Images of the Exxon Valdez Oil Spill on Kodiak Island
An exhibition of photographs and video of the spill taken by the people of Kodiak Island in the summer of 1989.
“We Remember: Images of The Exxon Valdez Oil Spill on Kodiak Island,” is an exhibition of still images and video to mark the 20th anniversary of the March 24, 1989 Exxon Valdez Oil Spill as it happened to the people of Kodiak. The project, begun in the fall of 2008, included collecting, digitizing and presenting images taken by ordinary people who lived through the spill on Kodiak Island.
The project also involved digitizing several hundred hours of VHS video tapes made at various public meetings in Kodiak in 1989. These video tapes, a unique record of an epochal event in Alaskan history, have been stored since the spill in a climate controlled room at Kodiak College Library, and are now also preserved in digital form on hard drives and DVD discs. We hope to present some of this video along with the still images at Kodiak Comfish in April.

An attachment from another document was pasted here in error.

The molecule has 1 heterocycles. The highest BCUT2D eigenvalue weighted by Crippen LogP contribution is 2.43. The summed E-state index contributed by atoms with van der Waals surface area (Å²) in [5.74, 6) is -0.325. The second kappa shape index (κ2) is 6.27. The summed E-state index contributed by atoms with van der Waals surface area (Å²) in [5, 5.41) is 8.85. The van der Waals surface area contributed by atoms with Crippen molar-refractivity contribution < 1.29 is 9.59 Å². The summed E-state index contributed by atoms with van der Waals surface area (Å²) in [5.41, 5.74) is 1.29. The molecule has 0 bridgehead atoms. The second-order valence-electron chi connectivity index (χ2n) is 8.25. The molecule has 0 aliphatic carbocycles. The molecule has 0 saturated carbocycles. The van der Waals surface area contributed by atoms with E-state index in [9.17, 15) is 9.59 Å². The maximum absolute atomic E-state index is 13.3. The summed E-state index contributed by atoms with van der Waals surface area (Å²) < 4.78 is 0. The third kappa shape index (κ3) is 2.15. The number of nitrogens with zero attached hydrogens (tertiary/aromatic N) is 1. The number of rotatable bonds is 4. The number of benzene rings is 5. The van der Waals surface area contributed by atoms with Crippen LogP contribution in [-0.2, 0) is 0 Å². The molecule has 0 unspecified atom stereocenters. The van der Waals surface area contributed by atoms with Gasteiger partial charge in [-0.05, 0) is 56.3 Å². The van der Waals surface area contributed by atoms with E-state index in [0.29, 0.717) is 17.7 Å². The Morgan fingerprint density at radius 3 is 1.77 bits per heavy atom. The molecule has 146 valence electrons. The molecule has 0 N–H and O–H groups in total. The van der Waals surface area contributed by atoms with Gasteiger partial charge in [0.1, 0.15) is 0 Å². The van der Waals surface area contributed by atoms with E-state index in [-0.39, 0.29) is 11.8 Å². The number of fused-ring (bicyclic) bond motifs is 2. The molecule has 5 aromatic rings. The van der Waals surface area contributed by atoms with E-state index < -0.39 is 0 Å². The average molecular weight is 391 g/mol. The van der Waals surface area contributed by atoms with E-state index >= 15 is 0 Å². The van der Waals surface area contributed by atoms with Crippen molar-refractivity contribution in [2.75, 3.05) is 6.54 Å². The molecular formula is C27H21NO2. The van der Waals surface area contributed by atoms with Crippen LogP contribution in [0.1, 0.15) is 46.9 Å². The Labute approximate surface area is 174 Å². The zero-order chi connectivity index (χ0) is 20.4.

The exhibit is not intended to be a complete visual record of the spill on Kodiak. Like all large historical events, the spill was too large for any one person to see or understand in its entirety and is perhaps even now too large an event for a small institution such as the Kodiak Maritime Museum to comprehensively address. However, aside from the newspaper images, which have their own documentary value, these pictures were taken by Kodiak residents as they dealt with the effects of an unequaled environmental and social disaster. As such, they provide a unique and infinitely valuable view of the spill.
Still images for the exhibit were contributed by Betsey Myrick, Robbie Hoedel, Roger Benney, Marion Owen, Suzanne Abraham, Sue Jeffery, Vern Booben, and Bobby Ivanof. Newspaper clippings are courtesy of the Kodiak Historical Society. Video images are courtesy of Kodiak College. Special thanks to Alf Pryor of Dead Humpy Productions for designing and producing the exhibit.
This project is supported in part by a grant from the Alaska Humanities Forum and the National Endowment for the Humanities, a federal agency. Any views, findings, conclusions or recommendations expressed in this exhibition do not necessarily represent those of the National Endowment for the Humanities.